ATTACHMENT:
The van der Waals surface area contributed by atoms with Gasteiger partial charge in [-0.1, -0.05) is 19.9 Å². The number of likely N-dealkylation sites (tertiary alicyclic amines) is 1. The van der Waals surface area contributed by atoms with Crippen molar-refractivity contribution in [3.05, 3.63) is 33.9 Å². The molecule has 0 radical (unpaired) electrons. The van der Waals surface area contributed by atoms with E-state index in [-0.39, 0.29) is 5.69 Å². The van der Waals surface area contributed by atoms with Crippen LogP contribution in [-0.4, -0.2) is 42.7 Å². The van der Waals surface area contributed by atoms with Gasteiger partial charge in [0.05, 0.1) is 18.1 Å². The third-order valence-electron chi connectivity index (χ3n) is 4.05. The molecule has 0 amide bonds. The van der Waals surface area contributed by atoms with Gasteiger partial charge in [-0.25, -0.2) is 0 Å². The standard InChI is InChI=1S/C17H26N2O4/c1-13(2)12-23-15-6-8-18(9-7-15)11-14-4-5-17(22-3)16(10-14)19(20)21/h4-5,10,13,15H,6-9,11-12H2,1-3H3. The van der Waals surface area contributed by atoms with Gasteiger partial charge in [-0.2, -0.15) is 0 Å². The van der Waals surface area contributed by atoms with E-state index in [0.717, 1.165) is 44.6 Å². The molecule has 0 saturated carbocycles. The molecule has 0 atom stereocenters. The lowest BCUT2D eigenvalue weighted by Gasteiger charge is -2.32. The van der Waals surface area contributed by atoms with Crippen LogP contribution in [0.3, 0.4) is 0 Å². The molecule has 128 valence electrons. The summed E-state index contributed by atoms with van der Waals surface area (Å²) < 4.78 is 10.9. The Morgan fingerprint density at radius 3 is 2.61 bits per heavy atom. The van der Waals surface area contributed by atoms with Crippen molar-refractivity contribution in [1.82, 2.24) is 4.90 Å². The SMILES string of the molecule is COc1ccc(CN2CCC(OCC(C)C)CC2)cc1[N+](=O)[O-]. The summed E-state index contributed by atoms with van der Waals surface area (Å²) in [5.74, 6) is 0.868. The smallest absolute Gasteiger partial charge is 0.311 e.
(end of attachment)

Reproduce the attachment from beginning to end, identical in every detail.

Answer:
The van der Waals surface area contributed by atoms with Gasteiger partial charge in [-0.1, -0.05) is 19.9 Å². The number of likely N-dealkylation sites (tertiary alicyclic amines) is 1. The van der Waals surface area contributed by atoms with Crippen molar-refractivity contribution in [3.05, 3.63) is 33.9 Å². The molecule has 0 radical (unpaired) electrons. The van der Waals surface area contributed by atoms with E-state index in [-0.39, 0.29) is 5.69 Å². The van der Waals surface area contributed by atoms with Crippen LogP contribution in [-0.4, -0.2) is 42.7 Å². The van der Waals surface area contributed by atoms with Gasteiger partial charge in [0.05, 0.1) is 18.1 Å². The third-order valence-electron chi connectivity index (χ3n) is 4.05. The molecule has 0 amide bonds. The van der Waals surface area contributed by atoms with Gasteiger partial charge in [-0.25, -0.2) is 0 Å². The standard InChI is InChI=1S/C17H26N2O4/c1-13(2)12-23-15-6-8-18(9-7-15)11-14-4-5-17(22-3)16(10-14)19(20)21/h4-5,10,13,15H,6-9,11-12H2,1-3H3. The van der Waals surface area contributed by atoms with Gasteiger partial charge in [-0.2, -0.15) is 0 Å². The van der Waals surface area contributed by atoms with E-state index in [0.717, 1.165) is 44.6 Å². The molecule has 0 saturated carbocycles. The molecule has 0 atom stereocenters. The lowest BCUT2D eigenvalue weighted by Gasteiger charge is -2.32. The van der Waals surface area contributed by atoms with Crippen LogP contribution in [0.3, 0.4) is 0 Å². The molecule has 128 valence electrons. The summed E-state index contributed by atoms with van der Waals surface area (Å²) < 4.78 is 10.9. The Morgan fingerprint density at radius 3 is 2.61 bits per heavy atom. The van der Waals surface area contributed by atoms with Crippen molar-refractivity contribution in [1.82, 2.24) is 4.90 Å². The SMILES string of the molecule is COc1ccc(CN2CCC(OCC(C)C)CC2)cc1[N+](=O)[O-]. The summed E-state index contributed by atoms with van der Waals surface area (Å²) in [5.74, 6) is 0.868. The smallest absolute Gasteiger partial charge is 0.311 e.